Saturday, 17 October 2015

A Crumpled Rainbow

Mortality: on the library-shelf of our lives, after education, adventure, war, romance, childcare, politics, hobbies, maybe a bit of noir, it stands immovable as book-end to our final volume.

I can still remember the stark terror I felt as a six or seven year old upon first realising that one day I wouldn't be here anymore - and that the world would go on for a very long time without me!

It was a curious and deeply unsettling sensation, one that I would have struggled to put into words at that age - fright? despair? a sense of being cheated? -  and it affected me for weeks. Behind it lay an indomitable will to live (forever, if only that were possible). I characterised it later as a mixture of existential angst, premature regret and not a little righteous anger. I guess I'd stared into the dark abyss of my own inevitable not-being. Of course I came to terms with it, as most people do, and figured it wasn't something I needed to worry about for a few decades at least. Life was there to be lived.

Apparently there are individuals who don't make that adjustment. Unfortunately for them, they are permanently oppressed by a sense of their own mortality. There is, of course, a Greek word for it: thanatophobia.

Then there are those who seek to somehow take the sting out of their eventual demise by attaining lasting fame or by bequeathing a legacy of value to the world; Achilles, Attila the Hun, Agatha Christie, Apollinaire and Albert Einstein spring to mind - I'll leave you to categorise them.

For the rest of us, it's enough to keep on keeping on. Sometimes it's easy, sometimes it's not.

Today's poem, not written by me for a change - though I'd be delighted if it had been - seems to encapsulate so many wise, witty and compassionate observations on the theme of mortality and the human condition that I just had to share it with you. It is among my all-time favourite pieces - and has been ever since I discovered the poetry of Adrian Mitchell in my teens. I hope you'll be as moved by it as I am still, every time I read it.




The Clown is Dead
Children must learn that fairy tales are lies,
Faces are masks, and peace is out of reach.
I stare into the clown's unwinking eyes
Discovering the child they could not teach.

Though he rode out of childhood cheerfully
He left that forest for the open lands
In fear of other men. He could not see
If they held knives or flowers in their hands.

Seeing the animals, he learnt to speak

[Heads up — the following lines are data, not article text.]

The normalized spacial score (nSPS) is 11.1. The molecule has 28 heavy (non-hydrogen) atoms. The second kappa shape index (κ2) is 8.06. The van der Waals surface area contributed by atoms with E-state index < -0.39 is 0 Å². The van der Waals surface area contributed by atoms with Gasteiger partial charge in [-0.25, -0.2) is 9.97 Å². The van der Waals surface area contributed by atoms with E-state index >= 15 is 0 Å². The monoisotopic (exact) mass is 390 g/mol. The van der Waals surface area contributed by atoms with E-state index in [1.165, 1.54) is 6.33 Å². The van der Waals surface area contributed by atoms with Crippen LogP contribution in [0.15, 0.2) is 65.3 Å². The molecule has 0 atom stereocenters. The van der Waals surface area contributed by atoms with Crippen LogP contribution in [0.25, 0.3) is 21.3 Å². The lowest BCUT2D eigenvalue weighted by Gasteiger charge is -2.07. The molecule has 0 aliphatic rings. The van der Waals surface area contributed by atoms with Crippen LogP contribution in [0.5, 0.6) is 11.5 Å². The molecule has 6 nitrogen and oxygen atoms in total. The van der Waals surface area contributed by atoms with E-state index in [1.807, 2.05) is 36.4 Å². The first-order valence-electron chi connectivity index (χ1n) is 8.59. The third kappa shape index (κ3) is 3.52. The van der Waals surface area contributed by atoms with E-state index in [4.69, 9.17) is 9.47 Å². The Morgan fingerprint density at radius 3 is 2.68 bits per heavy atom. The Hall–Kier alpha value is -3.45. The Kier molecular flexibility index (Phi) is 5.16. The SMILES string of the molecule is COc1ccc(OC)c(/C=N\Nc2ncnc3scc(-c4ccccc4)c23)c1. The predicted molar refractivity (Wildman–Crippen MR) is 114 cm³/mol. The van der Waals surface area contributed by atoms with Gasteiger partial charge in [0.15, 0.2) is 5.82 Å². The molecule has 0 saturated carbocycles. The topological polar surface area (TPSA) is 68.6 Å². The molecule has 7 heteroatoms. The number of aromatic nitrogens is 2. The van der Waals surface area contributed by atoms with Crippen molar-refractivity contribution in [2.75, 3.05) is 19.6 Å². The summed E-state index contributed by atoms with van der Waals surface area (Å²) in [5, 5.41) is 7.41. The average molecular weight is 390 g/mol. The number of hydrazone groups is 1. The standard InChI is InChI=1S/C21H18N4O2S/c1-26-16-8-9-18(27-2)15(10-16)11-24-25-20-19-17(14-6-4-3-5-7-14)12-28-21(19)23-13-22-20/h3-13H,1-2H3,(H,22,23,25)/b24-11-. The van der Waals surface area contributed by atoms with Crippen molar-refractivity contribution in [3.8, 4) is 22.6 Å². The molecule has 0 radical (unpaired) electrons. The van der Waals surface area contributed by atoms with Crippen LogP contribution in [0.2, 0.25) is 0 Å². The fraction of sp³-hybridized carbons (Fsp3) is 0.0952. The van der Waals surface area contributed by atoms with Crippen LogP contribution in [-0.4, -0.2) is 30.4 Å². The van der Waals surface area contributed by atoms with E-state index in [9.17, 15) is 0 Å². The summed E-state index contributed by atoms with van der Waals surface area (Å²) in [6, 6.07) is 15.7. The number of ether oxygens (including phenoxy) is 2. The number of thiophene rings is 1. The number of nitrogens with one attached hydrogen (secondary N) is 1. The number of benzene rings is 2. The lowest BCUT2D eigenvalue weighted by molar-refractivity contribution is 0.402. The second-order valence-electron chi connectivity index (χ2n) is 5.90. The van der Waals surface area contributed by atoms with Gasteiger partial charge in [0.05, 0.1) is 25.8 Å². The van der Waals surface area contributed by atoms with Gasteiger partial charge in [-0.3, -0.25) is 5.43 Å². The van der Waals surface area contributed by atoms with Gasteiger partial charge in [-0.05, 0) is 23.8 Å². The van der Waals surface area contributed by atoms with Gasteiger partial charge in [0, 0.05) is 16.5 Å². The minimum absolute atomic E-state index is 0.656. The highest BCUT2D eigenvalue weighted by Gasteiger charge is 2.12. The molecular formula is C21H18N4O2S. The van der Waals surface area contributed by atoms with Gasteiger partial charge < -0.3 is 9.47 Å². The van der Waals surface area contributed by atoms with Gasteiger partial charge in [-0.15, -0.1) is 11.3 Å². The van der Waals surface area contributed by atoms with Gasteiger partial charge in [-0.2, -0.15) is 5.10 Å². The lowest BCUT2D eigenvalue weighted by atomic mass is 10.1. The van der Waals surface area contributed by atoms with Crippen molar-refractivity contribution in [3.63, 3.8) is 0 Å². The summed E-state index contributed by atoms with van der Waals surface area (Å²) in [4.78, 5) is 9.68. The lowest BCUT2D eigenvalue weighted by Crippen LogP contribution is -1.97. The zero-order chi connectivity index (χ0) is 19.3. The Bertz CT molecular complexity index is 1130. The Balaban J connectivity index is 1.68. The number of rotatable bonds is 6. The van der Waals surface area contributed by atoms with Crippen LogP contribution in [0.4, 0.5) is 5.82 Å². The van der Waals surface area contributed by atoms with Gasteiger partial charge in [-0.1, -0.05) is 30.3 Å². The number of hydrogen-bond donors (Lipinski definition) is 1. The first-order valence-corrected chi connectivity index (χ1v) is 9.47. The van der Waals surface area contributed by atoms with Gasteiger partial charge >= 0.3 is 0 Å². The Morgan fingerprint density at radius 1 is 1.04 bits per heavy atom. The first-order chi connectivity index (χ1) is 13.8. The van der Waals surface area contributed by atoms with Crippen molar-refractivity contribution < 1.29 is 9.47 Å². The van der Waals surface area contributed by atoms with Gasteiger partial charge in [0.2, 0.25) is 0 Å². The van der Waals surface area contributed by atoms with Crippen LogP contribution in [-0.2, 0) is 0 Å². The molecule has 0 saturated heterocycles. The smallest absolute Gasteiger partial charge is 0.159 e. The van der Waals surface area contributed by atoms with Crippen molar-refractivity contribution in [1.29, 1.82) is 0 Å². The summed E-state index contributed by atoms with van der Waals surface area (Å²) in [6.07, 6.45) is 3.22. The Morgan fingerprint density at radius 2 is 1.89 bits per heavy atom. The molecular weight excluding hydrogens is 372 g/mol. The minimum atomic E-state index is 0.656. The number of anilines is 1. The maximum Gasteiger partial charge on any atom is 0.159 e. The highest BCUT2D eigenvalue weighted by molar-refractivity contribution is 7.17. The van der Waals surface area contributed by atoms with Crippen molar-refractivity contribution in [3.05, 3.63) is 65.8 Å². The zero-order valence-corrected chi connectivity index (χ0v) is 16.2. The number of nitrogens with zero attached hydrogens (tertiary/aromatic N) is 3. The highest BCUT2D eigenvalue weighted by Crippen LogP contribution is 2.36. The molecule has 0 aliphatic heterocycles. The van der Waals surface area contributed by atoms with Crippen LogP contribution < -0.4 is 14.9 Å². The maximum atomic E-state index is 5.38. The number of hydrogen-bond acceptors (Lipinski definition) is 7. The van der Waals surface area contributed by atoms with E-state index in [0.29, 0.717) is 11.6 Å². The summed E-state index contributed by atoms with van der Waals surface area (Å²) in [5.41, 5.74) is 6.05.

Solemnly to them, and at length remove
Their simple terrors; for if he was weak
In anything, it was not in his love.

Death came to him when he was young
And he stuck out his scarlet tongue.
He went to death when he was old:
'Take me,' he said, 'it's turning cold.'

The bearded lady and the tattooed man
Played cards inside his caravan.
We sat around his tousled bed,
Shivered with him till he was dead.

That was a quiet way, to fade,
For him, who loved to sit astride
The high giraffe in the parade,
With blare and bang of brass and hide.

It was a quiet way to fall.
Into the ring he used to come
With a high tragic caterwaul -
And he always fell upon his bum.

What was the colour of his mind?
It was a prism, casting lights,
Changing, revolving in the wind
Of roaring days and storming nights.

Our elephants of laughter strode
Across his earthy doubletalk.
He goaded them to a stampede
And shot them with a popping cork.

He met tired walkers every day,
They were ill with travelling.
His songs enchanted them to stay:
They learned to sing.

What's left? A clown of empty cloth,
A crumpled rainbow on the floor
Of a black cupboard. The destroying moth
Nests in the shapeless hat he wore.

What remains with any man?
There is no answer.
In this circus no one can
Dance, but he was a dancer.

He had no children, but I would
Stand as his son, to keep his name
And watch his footsteps take the road
Of prancing beyond praise or blame.

The gentle unicorn has gone away.
The dodo, poker-faced and knockabout
Saw that its tail was turning grey,
Ate up the door and waddled out.

In his good time he followed these
Moonstruck and happy monsters. All
His laughter has gone with him, and like these
He is extinct or mythical.

And he is fabulously still;
The greasepaint grin wiped off his face
By lightly sliding hands, until
The naked lips grin in its place.

In his hands put an apple from a tree,
Bury him deep so no one can see,
For a dead man's smile tears the whole heart down.
The clown is dead. Long live the clown.

                                                         Adrian Mitchell (Poems, 1964)

Thanks for reading. Have a good week, S;-)
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